logo academy

What is the Metaverse and how does it work?

April 15, 2022

9 min

What is the Metaverse and how does it work?

The Metaverse as a topic is gaining ground in the gaming sector, but its potential is vast, especially in the context of Web 3.0.
Let’s define all the senses in which we can understand the Metaverse and its applications.

The origin of the Metaverse

The term Metaverse originated from Neal Stephenson’s book, Snow Crash. This is a “post-cyberpunk” science fiction novel, having come out in ’92.

It is a dystopian novel, but also very forward-looking, as is often the case. It is set in a world where the Mafia has become a multinational corporation, distributing its pizzas through swarms of delivery men riding hyper-fast vehicles.

In parallel, there is the so-called Metaverse, which everyone accesses through public portals, moving around with their avatars.
The narration alternates between reality and the Metaverse, as our present does.

What is the Metaverse today?

The metaverse is the set of online and connected experiences. The protagonist, the player, is connected to an online platform that allows social, economic and creative interactions in real-time. It is a multiverse of possibilities, taking shape.

metaverse growth

But the Metaverse can be defined in different ways, from different perspectives. The Metaverse is made up of the companies working in it, virtual reality devices, interfaces, the content and the experience of the Metaverse itself.
Let us look at these dimensions one by one.

1. The tools to access the Metaverse

The first level is the infrastructure: it is fundamental to develop the technologies that help us connect to virtual reality without technical impediments.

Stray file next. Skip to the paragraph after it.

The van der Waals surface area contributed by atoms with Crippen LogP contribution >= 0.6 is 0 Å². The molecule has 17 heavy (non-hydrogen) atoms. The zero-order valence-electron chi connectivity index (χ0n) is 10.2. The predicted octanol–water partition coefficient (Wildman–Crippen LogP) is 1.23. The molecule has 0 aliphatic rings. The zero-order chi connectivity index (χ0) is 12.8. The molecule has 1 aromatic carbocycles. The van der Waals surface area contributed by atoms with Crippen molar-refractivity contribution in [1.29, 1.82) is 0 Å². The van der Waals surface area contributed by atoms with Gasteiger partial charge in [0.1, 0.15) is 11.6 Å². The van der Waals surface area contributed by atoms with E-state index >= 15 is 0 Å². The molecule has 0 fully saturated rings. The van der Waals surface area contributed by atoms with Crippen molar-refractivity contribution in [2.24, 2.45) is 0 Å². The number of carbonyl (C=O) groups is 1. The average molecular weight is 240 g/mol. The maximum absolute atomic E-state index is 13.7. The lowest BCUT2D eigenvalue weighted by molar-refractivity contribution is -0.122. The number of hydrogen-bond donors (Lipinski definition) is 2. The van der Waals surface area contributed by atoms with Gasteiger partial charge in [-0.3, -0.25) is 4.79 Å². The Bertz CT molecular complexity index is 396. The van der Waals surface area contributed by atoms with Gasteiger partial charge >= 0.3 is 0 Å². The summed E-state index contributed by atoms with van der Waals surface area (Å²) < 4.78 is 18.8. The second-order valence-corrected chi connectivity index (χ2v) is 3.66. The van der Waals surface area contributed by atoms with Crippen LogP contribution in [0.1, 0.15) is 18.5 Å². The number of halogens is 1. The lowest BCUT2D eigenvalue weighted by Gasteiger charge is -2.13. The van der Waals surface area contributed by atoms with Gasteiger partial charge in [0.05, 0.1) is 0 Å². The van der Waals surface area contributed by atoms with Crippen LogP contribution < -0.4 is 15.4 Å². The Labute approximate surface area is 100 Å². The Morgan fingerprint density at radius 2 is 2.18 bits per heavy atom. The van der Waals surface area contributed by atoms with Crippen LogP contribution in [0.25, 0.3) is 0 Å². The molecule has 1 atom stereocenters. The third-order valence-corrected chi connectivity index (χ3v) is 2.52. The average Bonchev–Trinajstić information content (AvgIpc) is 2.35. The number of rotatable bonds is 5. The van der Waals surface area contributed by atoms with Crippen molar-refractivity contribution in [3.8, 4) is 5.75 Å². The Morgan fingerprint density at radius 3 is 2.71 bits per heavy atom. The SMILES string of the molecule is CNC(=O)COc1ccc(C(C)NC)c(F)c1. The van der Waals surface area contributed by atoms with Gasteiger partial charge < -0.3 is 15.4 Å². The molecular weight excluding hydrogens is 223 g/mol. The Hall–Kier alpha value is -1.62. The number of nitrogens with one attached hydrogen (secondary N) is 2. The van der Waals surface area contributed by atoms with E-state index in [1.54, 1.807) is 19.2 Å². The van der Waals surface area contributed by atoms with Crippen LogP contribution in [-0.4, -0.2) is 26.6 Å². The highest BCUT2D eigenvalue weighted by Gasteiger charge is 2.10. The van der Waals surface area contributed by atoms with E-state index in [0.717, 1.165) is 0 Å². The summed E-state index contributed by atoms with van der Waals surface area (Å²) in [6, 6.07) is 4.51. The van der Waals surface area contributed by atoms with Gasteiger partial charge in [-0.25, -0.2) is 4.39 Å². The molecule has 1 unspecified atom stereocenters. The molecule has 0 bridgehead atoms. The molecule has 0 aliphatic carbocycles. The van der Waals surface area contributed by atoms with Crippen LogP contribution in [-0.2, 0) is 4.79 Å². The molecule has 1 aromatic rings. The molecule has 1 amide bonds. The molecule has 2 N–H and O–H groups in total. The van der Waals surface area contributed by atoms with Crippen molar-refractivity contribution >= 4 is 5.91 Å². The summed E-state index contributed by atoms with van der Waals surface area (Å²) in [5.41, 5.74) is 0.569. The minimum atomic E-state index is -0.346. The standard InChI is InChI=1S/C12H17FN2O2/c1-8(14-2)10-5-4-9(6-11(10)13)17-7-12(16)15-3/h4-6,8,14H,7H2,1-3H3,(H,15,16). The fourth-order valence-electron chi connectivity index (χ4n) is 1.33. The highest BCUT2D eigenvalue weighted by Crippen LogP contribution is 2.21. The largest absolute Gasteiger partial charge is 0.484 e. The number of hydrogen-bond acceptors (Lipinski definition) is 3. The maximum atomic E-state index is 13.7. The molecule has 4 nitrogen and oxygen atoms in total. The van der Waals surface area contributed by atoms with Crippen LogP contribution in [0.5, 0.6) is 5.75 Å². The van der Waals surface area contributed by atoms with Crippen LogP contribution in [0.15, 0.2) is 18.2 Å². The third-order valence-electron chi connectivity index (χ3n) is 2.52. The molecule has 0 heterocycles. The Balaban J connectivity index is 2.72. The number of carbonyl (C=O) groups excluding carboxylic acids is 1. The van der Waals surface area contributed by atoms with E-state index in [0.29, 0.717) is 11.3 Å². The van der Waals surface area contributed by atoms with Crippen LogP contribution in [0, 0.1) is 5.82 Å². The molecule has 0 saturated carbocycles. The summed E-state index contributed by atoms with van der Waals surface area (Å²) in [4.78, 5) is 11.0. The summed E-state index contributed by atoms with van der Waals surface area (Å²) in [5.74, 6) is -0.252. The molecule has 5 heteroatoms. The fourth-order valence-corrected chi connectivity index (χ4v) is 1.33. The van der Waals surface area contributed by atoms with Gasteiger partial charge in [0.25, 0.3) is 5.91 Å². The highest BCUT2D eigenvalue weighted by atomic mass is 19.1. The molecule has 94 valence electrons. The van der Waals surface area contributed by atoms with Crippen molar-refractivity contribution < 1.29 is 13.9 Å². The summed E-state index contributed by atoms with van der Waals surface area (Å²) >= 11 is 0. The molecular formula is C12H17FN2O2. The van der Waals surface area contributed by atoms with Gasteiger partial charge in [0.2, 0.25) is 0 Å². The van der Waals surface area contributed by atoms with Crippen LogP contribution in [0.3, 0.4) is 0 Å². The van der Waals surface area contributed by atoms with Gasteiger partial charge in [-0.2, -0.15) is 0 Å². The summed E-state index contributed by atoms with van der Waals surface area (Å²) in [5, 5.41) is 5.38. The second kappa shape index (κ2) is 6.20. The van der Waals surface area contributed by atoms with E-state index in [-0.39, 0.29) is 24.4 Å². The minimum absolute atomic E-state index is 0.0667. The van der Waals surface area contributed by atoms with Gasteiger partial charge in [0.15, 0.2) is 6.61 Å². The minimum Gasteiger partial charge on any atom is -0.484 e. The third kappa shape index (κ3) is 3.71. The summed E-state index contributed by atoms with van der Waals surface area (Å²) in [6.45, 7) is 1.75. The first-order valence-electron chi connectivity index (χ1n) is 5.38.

We are referring to an infrastructure that allows for a very powerful internet connection, what 6G will be. In the micro, we are talking about tools such as smart glasses and smartphones that are increasingly compact and efficient.

2. Human Interface

The tools to access the Metaverse will be increasingly personalised and easy to use, to make the experience truly immersive. Artificial intelligence and edge computing will help us in this, as we will see in the next step.

The beginning of this technology is, for example, Oculus Quest, a virtual reality goggle created by Meta, which allows you to control some games even with your hands, without the need for controllers. There is still a lot of room for improvement in terms of comfort, built-in memory, wireless power and much more.

3. Decentralisation

While decentralisation versus centralisation of systems is a spectrum, access to the metaverse and web 3.0, in general, requires the decentralisation of computational processes.

Moving computation from a central cloud to end-points such as smart devices is called edge computing, and makes data processing much more scalable. A group of central servers would not be able to handle the exponential increase in data that occurs every day on the network.